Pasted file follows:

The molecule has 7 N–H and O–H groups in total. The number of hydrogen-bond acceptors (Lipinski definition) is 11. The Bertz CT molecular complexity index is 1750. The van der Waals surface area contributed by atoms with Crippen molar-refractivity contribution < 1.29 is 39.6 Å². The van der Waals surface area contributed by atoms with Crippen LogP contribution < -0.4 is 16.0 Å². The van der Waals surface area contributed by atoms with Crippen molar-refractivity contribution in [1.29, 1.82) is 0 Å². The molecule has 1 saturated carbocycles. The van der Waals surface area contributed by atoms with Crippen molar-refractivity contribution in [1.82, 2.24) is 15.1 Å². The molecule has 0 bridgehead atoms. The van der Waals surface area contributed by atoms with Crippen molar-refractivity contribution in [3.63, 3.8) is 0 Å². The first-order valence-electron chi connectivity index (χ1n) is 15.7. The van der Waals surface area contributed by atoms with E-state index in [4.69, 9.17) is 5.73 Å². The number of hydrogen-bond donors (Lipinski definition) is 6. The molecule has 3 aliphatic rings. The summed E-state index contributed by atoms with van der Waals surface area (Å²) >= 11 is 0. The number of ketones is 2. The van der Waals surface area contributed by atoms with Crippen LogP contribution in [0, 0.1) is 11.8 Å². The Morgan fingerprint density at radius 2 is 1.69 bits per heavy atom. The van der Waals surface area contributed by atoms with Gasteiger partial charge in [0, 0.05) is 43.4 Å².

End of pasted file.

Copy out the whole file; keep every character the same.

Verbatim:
The molecule has 7 N–H and O–H groups in total. The number of hydrogen-bond acceptors (Lipinski definition) is 11. The Bertz CT molecular complexity index is 1750. The van der Waals surface area contributed by atoms with Crippen molar-refractivity contribution < 1.29 is 39.6 Å². The van der Waals surface area contributed by atoms with Crippen LogP contribution < -0.4 is 16.0 Å². The van der Waals surface area contributed by atoms with Crippen molar-refractivity contribution in [1.29, 1.82) is 0 Å². The molecule has 1 saturated carbocycles. The van der Waals surface area contributed by atoms with Crippen molar-refractivity contribution in [1.82, 2.24) is 15.1 Å². The molecule has 0 bridgehead atoms. The van der Waals surface area contributed by atoms with Crippen molar-refractivity contribution in [3.63, 3.8) is 0 Å². The first-order valence-electron chi connectivity index (χ1n) is 15.7. The van der Waals surface area contributed by atoms with E-state index in [4.69, 9.17) is 5.73 Å². The number of hydrogen-bond donors (Lipinski definition) is 6. The molecule has 3 aliphatic rings. The summed E-state index contributed by atoms with van der Waals surface area (Å²) >= 11 is 0. The number of ketones is 2. The van der Waals surface area contributed by atoms with Crippen LogP contribution in [0, 0.1) is 11.8 Å². The Morgan fingerprint density at radius 2 is 1.69 bits per heavy atom. The van der Waals surface area contributed by atoms with Gasteiger partial charge in [0, 0.05) is 43.4 Å².